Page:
Amie Parnes & Hanna Trudo
President Biden’s re-election campaign is preparing to launch.
After months of “will he or won’t he,” Biden and his senior aides are readying the details around his 2024 campaign.
Multiple sources tell The Hill the president is planning to make his intentions to run for a second White House term public in the coming weeks, likely in February, around the State of the Union.
One source close to Biden’s 2020 campaign with knowledge of the president’s plans said a more formal announcement is expected to come in April.
Behind the scenes, his advisers are meeting with key allies and are putting together an expansive and revamped digital presence.
Biden is moving closer to the official reelection announcement after spending time with his family in St. Croix over the holidays discussing his next steps for another bid, said the source familiar.
The intention to mount another presidential campaign began to crystallize even as some Democrats continue to question whether Biden will run again, mainly because of his advanced age. He turned 80 in November.
“I think it’s all about timing at this point,” said one Biden ally. “It seems like he’s all in. It’s not really ‘if’ he runs anymore.”
The State of the Union is typically held in late January or early February, but the president has to be invited by the Speaker of the House to address the Congress and the chaos surrounding the Speakership this week has inevitably delayed the address.
In recent months, as Biden has mulled his next steps together with first lady Jill Biden, he has been getting briefed by advisers on what a potential campaign would look like.
Last month, a group of Biden’s top advisers met with key allies and constituency groups to talk about the president’s agenda. But one attendee told NBC News it had the feel of a “strategy session ahead of a campaign launch.”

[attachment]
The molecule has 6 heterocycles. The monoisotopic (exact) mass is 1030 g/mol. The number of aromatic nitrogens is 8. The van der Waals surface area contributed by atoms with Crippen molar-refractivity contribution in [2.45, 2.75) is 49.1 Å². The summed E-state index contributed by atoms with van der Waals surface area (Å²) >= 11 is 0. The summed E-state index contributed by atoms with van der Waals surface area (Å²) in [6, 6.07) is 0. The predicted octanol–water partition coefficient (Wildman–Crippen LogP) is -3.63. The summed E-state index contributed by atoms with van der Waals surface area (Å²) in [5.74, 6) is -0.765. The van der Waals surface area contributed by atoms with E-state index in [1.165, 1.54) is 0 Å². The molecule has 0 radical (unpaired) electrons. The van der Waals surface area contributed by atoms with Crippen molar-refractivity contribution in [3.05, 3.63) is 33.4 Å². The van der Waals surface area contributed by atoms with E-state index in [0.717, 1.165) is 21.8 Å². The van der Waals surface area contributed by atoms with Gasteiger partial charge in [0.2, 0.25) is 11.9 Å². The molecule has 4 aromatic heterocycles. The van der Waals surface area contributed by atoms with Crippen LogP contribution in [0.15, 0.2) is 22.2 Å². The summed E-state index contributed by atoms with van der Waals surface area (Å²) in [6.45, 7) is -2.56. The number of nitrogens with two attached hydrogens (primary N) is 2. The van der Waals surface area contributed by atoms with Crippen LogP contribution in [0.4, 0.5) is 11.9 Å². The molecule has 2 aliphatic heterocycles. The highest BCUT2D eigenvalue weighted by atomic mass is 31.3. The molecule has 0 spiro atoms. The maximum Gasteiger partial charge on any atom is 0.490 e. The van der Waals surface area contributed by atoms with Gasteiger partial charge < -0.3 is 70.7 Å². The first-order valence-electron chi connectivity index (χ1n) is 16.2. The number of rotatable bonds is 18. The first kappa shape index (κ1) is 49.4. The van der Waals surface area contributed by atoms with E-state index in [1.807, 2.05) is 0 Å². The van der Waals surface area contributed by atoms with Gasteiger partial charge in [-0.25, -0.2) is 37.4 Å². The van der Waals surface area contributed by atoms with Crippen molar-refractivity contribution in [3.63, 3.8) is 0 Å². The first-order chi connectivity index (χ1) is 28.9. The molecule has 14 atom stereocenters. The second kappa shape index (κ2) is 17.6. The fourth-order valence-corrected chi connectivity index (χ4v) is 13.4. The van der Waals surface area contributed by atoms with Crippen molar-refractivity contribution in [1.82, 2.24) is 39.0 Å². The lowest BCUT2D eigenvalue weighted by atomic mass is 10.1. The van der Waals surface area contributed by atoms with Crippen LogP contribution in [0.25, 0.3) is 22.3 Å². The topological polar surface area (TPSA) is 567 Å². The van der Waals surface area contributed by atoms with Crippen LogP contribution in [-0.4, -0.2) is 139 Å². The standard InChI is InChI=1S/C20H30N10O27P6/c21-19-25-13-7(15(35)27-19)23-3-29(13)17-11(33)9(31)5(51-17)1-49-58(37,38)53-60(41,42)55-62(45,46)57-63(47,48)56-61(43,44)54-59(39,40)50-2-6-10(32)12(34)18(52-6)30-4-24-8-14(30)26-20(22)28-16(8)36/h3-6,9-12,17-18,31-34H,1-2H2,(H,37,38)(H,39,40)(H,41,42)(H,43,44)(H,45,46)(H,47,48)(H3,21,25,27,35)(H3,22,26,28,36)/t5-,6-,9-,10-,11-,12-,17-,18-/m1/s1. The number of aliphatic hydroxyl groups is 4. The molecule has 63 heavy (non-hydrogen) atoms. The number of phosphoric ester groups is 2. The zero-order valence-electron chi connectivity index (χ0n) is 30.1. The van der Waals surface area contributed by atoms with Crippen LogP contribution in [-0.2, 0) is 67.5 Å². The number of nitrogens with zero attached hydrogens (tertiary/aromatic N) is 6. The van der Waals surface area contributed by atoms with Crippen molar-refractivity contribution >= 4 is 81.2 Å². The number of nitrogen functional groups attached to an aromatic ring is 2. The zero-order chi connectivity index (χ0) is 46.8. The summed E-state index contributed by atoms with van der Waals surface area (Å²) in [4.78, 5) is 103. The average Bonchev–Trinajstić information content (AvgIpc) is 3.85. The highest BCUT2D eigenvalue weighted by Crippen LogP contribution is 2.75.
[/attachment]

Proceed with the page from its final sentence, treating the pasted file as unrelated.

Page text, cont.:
And as Biden tried to make a decision about his political future, his aides were quietly building the infrastructure needed for a new campaign. The Washington Post reported last month that aides were working to expand their digital footprint on platforms such as TikTok and WhatsApp, where political advertising is prohibited.
The potential expansion is the result of an extensive research effort paid for by the Democratic National Committee to lay the groundwork for Biden’s expected launch.
Those around Biden maintain he has time on his side, particularly amid the GOP disharmony in the Speakership vote this week.
Some influential members of Biden’s inner circle, including one member of Congress, were hesitant to weigh in on the president’s next steps until the Speaker race concluded, signaling the delicate nature of the ongoing preparations, one source close to the lawmaker said.
The hush-hush nature has punctuated much of the Biden era, and the weeks leading up to a potential announcement were no different, including on Capitol Hill. For the most part, as Republicans scrambled, Democrats focused their attention elsewhere.
As Biden’s senior aides, including Mike Donilon and Bruce Reed, toiled on a State of the Union speech, which they have been trying to perfect for weeks, the president spent time touting legislative projects, including his infrastructure package.
On Wednesday, the president traveled to Kentucky, where money from the bipartisan infrastructure bill will be used to reconstruct a bridge between Kentucky and Ohio. Alongside Senate Minority Leader Mitch McConnell (R-Ky.), Biden was able to telegraph that he had kept one of his campaign promises — bringing the parties together — as Republicans battled on the House floor.
One Democratic operative said it was the perfect backdrop to what a campaign kickoff might look like.
“The bipartisan infrastructure event this week is a good soft campaign launch for the president,” said the Democratic strategist.
“It positions Biden’s accomplishments, shows him as a unifier and contrasts him with Republicans who are cannibalizing each other during this messy Speaker fight.”
Biden has not been shy about his desire to seek reelection, especially if it turns into a rematch against former President Trump, with his aides and allies often echoing his eagerness around the matter.
But even the loquacious president dodged questions about a hypothetical campaign-in-the-waiting in recent days. “There’s an election co-ming up?” Biden quipped after reporters pressed him about a decision to run again. “2023 is going to be a good year,” he added.